Regeneration of Nerve Fibers

Nerve fibers of the PNS are vulnerable to cuts, crushing injuries, and other trauma. A damaged peripheral nerve fiber can regenerate, however, if its soma is intact and at least some neurilemma remains. Within the first few weeks after injury, the severed distal end of an axon and its myelin sheath degenerate and macrophages remove the debris (fig. 12.8). A regeneration tube, formed by the neurilemma and endoneurium, is necessary for regeneration. The axon stump puts out several sprouts until one of them finds its way into the tube. This sprout begins to grow rapidly (about 3-5 mm/day), possibly under the influence of chemicals secreted by the tube (see insight 12.3), while the other sprouts are reabsorbed. The regeneration tube guides the growing axon back to its original destination until the neuron reestablishes a connection with the cells that it originally innervated. Skeletal muscle fibers atrophy

Saladin: Anatomy & I 12. Nervous Tissue I Text I I © The McGraw-Hill

Physiology: The Unity of Companies, 2003 Form and Function, Third Edition

454 Part Three Integration and Control

Muscle Fiber Growth And Regeneration

Figure 12.8 Regeneration of a Damaged Nerve Fiber. (a) Normal nerve fiber. (b) Injured fiber with macrophages cleaning up tissue debris at the point of injury, and with early degeneration of the nerve fiber, myelin sheath, and axon terminals distal to that. (c) Early regeneration; the soma is swollen, the Nissl bodies have dispersed, and the axon stump has begun producing multiple growth processes, while the severed distal part of the nerve fiber shows further degeneration. In the case of somatic motor neurons, muscle fibers atrophy for lack of innervation. (d) Continued regeneration; the Schwann cells, basal lamina, and neurilemma form a regeneration tube, one growth process grows into the tube, and the other growth processes are reabsorbed. (e) Continued regeneration; the growth processes have almost reestablished contact with the muscle fibers. (f) Regeneration complete; the muscle fibers are reinnervated and have regrown, and the soma of the neuron has returned to its original appearance.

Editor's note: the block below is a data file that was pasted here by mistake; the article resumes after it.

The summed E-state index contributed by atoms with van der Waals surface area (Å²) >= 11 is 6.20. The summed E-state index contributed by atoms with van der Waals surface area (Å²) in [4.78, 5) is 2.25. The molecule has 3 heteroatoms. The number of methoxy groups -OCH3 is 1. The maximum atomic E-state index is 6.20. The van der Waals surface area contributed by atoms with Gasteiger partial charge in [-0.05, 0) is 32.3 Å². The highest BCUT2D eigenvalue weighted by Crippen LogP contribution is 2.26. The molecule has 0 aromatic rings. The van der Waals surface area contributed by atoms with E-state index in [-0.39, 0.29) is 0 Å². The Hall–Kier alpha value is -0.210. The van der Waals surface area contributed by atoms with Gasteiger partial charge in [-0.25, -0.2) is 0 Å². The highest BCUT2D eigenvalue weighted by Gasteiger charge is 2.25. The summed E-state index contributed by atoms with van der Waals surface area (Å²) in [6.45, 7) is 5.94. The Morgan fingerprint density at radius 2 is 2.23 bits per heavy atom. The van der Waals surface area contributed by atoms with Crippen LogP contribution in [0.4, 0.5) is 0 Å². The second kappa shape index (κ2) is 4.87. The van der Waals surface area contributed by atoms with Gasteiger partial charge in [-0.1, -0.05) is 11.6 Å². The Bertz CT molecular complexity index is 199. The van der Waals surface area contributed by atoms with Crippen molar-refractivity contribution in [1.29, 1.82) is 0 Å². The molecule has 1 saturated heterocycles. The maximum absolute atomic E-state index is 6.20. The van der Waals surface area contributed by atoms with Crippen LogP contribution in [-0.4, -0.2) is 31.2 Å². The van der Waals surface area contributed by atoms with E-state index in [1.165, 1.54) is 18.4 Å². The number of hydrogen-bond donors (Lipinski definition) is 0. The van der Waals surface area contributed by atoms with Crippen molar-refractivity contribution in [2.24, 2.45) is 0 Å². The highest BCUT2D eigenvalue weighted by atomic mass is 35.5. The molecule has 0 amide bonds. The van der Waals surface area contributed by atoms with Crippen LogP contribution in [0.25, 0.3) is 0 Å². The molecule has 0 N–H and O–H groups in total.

Figure 12.8 Regeneration of a Damaged Nerve Fiber. (a) Normal nerve fiber. (b) Injured fiber with macrophages cleaning up tissue debris at the point of injury, and with early degeneration of the nerve fiber, myelin sheath, and axon terminals distal to that. (c) Early regeneration; the soma is swollen, the Nissl bodies have dispersed, and the axon stump has begun producing multiple growth processes, while the severed distal part of the nerve fiber shows further degeneration. In the case of somatic motor neurons, muscle fibers atrophy for lack of innervation. (d) Continued regeneration; the Schwann cells, basal lamina, and neurilemma form a regeneration tube, one growth process grows into the tube, and the other growth processes are reabsorbed. (e) Continued regeneration; the growth processes have almost reestablished contact with the muscle fibers. (f) Regeneration complete; the muscle fibers are reinnervated and have regrown, and the soma of the neuron has returned to its original appearance.

Saladin: Anatomy & 12. Nervous Tissue Text © The McGraw-Hill

Physiology: The Unity of Companies, 2003 Form and Function, Third Edition

Chapter 12 Nervous Tissue 455

when their nerve fiber is severed (denervation atrophy), but regrow after the connection is reestablished. Damaged neurons in the CNS cannot regenerate, but since the CNS is enclosed in bone, it suffers less trauma than the PNS.

Insight 12.3 Clinical Application

Was this article helpful?

0 0
Peripheral Neuropathy Natural Treatment Options

Peripheral Neuropathy Natural Treatment Options

This guide will help millions of people understand this condition so that they can take control of their lives and make informed decisions. The ebook covers information on a vast number of different types of neuropathy. In addition, it will be a useful resource for their families, caregivers, and health care providers.

Get My Free Ebook


Responses

Post a comment